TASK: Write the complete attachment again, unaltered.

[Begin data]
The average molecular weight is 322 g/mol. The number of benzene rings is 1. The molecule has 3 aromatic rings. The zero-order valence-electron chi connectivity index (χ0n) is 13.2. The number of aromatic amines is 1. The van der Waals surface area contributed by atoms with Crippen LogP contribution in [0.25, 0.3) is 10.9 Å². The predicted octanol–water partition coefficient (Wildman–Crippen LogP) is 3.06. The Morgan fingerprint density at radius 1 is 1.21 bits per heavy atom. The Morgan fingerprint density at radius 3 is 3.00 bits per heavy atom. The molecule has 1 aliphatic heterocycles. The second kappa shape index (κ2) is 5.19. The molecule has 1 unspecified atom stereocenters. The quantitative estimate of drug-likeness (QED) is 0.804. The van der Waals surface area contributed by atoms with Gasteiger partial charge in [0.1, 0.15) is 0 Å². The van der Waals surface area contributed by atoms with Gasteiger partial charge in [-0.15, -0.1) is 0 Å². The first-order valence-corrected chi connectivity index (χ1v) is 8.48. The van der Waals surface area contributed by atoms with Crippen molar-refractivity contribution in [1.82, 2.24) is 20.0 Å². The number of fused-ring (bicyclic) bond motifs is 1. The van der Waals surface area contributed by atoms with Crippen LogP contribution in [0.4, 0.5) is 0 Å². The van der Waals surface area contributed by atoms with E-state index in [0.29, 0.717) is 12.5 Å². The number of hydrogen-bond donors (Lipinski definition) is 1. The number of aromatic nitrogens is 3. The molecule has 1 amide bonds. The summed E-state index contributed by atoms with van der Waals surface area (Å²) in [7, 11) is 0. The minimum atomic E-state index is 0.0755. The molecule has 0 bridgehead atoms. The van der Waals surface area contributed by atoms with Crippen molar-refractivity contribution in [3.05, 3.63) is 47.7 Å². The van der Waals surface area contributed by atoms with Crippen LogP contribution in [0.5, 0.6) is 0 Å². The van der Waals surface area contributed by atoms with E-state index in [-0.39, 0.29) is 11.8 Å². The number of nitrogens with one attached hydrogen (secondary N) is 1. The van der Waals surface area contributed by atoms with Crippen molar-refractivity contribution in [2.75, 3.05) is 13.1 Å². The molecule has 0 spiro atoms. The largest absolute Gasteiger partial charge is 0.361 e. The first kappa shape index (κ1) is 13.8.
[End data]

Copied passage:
The average molecular weight is 322 g/mol. The number of benzene rings is 1. The molecule has 3 aromatic rings. The zero-order valence-electron chi connectivity index (χ0n) is 13.2. The number of aromatic amines is 1. The van der Waals surface area contributed by atoms with Crippen LogP contribution in [0.25, 0.3) is 10.9 Å². The predicted octanol–water partition coefficient (Wildman–Crippen LogP) is 3.06. The Morgan fingerprint density at radius 1 is 1.21 bits per heavy atom. The Morgan fingerprint density at radius 3 is 3.00 bits per heavy atom. The molecule has 1 aliphatic heterocycles. The second kappa shape index (κ2) is 5.19. The molecule has 1 unspecified atom stereocenters. The quantitative estimate of drug-likeness (QED) is 0.804. The van der Waals surface area contributed by atoms with Gasteiger partial charge in [0.1, 0.15) is 0 Å². The van der Waals surface area contributed by atoms with Gasteiger partial charge in [-0.15, -0.1) is 0 Å². The first-order valence-corrected chi connectivity index (χ1v) is 8.48. The van der Waals surface area contributed by atoms with Crippen molar-refractivity contribution in [1.82, 2.24) is 20.0 Å². The number of fused-ring (bicyclic) bond motifs is 1. The van der Waals surface area contributed by atoms with Crippen LogP contribution in [0.4, 0.5) is 0 Å². The van der Waals surface area contributed by atoms with E-state index in [0.29, 0.717) is 12.5 Å². The number of hydrogen-bond donors (Lipinski definition) is 1. The number of aromatic nitrogens is 3. The molecule has 1 amide bonds. The summed E-state index contributed by atoms with van der Waals surface area (Å²) in [7, 11) is 0. The minimum atomic E-state index is 0.0755. The molecule has 0 bridgehead atoms. The van der Waals surface area contributed by atoms with Crippen molar-refractivity contribution in [3.05, 3.63) is 47.7 Å². The van der Waals surface area contributed by atoms with Crippen LogP contribution in [0.5, 0.6) is 0 Å². The van der Waals surface area contributed by atoms with E-state index in [-0.39, 0.29) is 11.8 Å². The number of nitrogens with one attached hydrogen (secondary N) is 1. The van der Waals surface area contributed by atoms with Crippen molar-refractivity contribution in [2.75, 3.05) is 13.1 Å². The molecule has 0 spiro atoms. The largest absolute Gasteiger partial charge is 0.361 e. The first kappa shape index (κ1) is 13.8.